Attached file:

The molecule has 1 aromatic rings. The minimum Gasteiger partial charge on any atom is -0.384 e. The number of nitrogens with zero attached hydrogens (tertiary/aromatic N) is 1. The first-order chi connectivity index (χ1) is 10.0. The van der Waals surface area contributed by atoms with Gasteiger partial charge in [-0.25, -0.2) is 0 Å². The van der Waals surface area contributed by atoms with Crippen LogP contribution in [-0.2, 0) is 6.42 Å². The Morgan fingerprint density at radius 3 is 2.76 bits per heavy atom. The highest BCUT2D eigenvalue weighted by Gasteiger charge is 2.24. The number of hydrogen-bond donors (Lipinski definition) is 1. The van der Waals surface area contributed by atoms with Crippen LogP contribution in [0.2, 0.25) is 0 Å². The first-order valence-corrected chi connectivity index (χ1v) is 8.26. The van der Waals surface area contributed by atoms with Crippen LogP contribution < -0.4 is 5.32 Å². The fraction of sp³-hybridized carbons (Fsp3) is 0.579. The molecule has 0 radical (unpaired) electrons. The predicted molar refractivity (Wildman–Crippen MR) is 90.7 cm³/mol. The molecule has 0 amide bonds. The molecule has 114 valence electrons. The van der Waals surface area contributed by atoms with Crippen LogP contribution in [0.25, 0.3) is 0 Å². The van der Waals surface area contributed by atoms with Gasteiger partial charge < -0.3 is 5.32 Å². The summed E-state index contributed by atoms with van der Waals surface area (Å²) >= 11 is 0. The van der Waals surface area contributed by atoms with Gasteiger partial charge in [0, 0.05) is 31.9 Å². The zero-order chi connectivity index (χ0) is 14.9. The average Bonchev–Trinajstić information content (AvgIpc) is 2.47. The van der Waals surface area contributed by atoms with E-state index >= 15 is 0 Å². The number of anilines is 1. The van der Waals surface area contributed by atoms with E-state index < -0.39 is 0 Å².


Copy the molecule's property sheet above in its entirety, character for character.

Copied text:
The molecule has 1 aromatic rings. The minimum Gasteiger partial charge on any atom is -0.384 e. The number of nitrogens with zero attached hydrogens (tertiary/aromatic N) is 1. The first-order chi connectivity index (χ1) is 10.0. The van der Waals surface area contributed by atoms with Gasteiger partial charge in [-0.25, -0.2) is 0 Å². The van der Waals surface area contributed by atoms with Crippen LogP contribution in [-0.2, 0) is 6.42 Å². The Morgan fingerprint density at radius 3 is 2.76 bits per heavy atom. The highest BCUT2D eigenvalue weighted by Gasteiger charge is 2.24. The number of hydrogen-bond donors (Lipinski definition) is 1. The van der Waals surface area contributed by atoms with Crippen LogP contribution in [0.2, 0.25) is 0 Å². The first-order valence-corrected chi connectivity index (χ1v) is 8.26. The van der Waals surface area contributed by atoms with Crippen LogP contribution < -0.4 is 5.32 Å². The fraction of sp³-hybridized carbons (Fsp3) is 0.579. The molecule has 0 radical (unpaired) electrons. The predicted molar refractivity (Wildman–Crippen MR) is 90.7 cm³/mol. The molecule has 0 amide bonds. The molecule has 114 valence electrons. The van der Waals surface area contributed by atoms with Crippen LogP contribution in [0.25, 0.3) is 0 Å². The van der Waals surface area contributed by atoms with Gasteiger partial charge < -0.3 is 5.32 Å². The summed E-state index contributed by atoms with van der Waals surface area (Å²) >= 11 is 0. The van der Waals surface area contributed by atoms with Gasteiger partial charge in [0, 0.05) is 31.9 Å². The zero-order chi connectivity index (χ0) is 14.9. The average Bonchev–Trinajstić information content (AvgIpc) is 2.47. The van der Waals surface area contributed by atoms with E-state index >= 15 is 0 Å². The number of anilines is 1. The van der Waals surface area contributed by atoms with E-state index < -0.39 is 0 Å².